A few years ago I was working on a painting that needed some large passages of dark gray and black, really dark, profound black. Ivory was not even coming close to doing the job. It was too brown, too gray and too matte and worse I could not get it to dry evenly. It is a dull color. In my search for alternatives I queried an art message board and one painter wrote back in bewilderment that black is black, “what are you talking about?” I looked up the guy’s work which seemed to be minimalist, the content being about 90 percent color. You’ve got to know your materials. Had he never looked at Velasquez or Rembrandt for obvious starters? There are as many types and shades of black as one can imagine. I found a possible solution in “The Materials and Techniques of Painting,” by Kurt Wehlte (published by and available at Kremer Pigments in NYC). He has several suggestions for mixed black which I began using with very satisfying results. The colors I currently use are alizarin crimson, burnt sienna and phthalo blue (prussian blue also works well, but has a bit of green in it).
The great thing about mixing black is that you can get a velvety, smooth black so dark that it can appear as a void on your support. You use various ratios of the three pigments to push it around between warm and cool, reddish/brown through neutral to blueish/purple. These advantages are most apparent when working with gray.
The drawback is that, being a mix you must mix enough because you’ll never again get an exact match. When I first started using it I was working on a nine panel work that was mostly shades of very dark gray. Every day I mixed a new batch and it drove me crazy trying to get it the same as before. Soon it dawned on me that I didn’t have to get an exact match for this work because it was on separate panels. The slight or even exaggerated variations of gray between the panels improved the overall dynamic of the composition. That is a key strategy I learned from this practice: keep loose and look for ways to transcend or incorporate problems into the work. It has helped me find my way in all kinds of situations.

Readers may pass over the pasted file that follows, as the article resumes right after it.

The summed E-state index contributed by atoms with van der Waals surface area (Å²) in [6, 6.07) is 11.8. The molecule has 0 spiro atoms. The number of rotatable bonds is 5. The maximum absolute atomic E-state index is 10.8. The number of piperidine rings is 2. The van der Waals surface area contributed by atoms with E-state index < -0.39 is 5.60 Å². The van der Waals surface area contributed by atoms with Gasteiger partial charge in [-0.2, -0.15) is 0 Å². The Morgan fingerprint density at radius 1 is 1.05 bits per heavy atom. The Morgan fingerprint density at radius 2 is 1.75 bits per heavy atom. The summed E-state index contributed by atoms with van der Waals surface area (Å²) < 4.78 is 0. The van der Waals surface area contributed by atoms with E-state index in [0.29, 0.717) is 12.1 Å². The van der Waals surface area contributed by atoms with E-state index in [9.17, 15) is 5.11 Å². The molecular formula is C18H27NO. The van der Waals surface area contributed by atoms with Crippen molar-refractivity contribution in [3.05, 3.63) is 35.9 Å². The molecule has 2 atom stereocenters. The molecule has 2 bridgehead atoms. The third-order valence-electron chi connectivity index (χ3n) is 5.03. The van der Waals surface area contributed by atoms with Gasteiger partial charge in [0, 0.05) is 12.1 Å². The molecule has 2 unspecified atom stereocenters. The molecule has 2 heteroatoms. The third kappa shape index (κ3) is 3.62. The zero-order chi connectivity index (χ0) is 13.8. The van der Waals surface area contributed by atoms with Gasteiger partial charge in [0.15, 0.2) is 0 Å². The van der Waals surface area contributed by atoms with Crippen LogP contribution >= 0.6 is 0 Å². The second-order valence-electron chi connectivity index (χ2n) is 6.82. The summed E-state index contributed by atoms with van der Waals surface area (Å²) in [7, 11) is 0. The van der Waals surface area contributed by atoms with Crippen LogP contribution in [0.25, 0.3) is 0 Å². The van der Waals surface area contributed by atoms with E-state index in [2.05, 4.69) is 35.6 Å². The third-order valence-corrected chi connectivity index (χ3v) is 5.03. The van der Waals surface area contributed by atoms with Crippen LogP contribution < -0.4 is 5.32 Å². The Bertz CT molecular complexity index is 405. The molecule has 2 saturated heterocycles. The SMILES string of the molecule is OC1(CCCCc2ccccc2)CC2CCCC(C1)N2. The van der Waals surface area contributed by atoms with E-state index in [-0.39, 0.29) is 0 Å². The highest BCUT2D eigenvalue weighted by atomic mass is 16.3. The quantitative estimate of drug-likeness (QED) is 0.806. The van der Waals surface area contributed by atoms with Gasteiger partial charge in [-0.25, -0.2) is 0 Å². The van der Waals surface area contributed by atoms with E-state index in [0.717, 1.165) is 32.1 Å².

I have never tried to use this mixture with pigment powder or in watercolor. I am curious if the results are similar. A woman once made the alluring promise to show me how to get the “blackest blacks” in my drawings, a secret she claimed to possess, handed down to her from Wyeth himself. Alas, she must have been toying with me as she never kept her word.
Ivory black is still a good choice as a mixer, but on its own it is too drab to be useful. Following Wehlte’s advice I also banished burnt umber and use a mixture of raw and burnt sienna and, ironically, ivory black with pros and cons similar to the above.